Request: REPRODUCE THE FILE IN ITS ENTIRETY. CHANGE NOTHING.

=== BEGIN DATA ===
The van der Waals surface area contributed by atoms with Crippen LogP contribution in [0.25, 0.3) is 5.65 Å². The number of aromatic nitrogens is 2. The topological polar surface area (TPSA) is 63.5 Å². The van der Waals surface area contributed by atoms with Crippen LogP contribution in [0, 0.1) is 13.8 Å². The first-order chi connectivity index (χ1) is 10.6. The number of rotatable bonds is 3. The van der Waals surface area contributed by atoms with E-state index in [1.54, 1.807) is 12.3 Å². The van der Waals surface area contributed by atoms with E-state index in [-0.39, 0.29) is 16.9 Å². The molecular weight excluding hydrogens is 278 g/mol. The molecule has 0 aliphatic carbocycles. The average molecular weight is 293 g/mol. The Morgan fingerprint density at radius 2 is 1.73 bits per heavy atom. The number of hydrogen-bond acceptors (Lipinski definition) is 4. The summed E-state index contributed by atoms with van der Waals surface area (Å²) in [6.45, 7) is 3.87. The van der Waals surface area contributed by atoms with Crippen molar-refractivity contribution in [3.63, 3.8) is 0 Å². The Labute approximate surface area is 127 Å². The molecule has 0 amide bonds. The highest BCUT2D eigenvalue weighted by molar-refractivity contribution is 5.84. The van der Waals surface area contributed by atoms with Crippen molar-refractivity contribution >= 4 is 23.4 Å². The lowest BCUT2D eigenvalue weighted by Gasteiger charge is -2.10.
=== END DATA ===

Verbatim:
The van der Waals surface area contributed by atoms with Crippen LogP contribution in [0.25, 0.3) is 5.65 Å². The number of aromatic nitrogens is 2. The topological polar surface area (TPSA) is 63.5 Å². The van der Waals surface area contributed by atoms with Crippen LogP contribution in [0, 0.1) is 13.8 Å². The first-order chi connectivity index (χ1) is 10.6. The number of rotatable bonds is 3. The van der Waals surface area contributed by atoms with E-state index in [1.54, 1.807) is 12.3 Å². The van der Waals surface area contributed by atoms with E-state index in [-0.39, 0.29) is 16.9 Å². The molecular weight excluding hydrogens is 278 g/mol. The molecule has 0 aliphatic carbocycles. The average molecular weight is 293 g/mol. The Morgan fingerprint density at radius 2 is 1.73 bits per heavy atom. The number of hydrogen-bond acceptors (Lipinski definition) is 4. The summed E-state index contributed by atoms with van der Waals surface area (Å²) in [6.45, 7) is 3.87. The van der Waals surface area contributed by atoms with Crippen molar-refractivity contribution in [3.63, 3.8) is 0 Å². The Labute approximate surface area is 127 Å². The molecule has 0 amide bonds. The highest BCUT2D eigenvalue weighted by molar-refractivity contribution is 5.84. The van der Waals surface area contributed by atoms with Crippen molar-refractivity contribution >= 4 is 23.4 Å². The lowest BCUT2D eigenvalue weighted by Gasteiger charge is -2.10.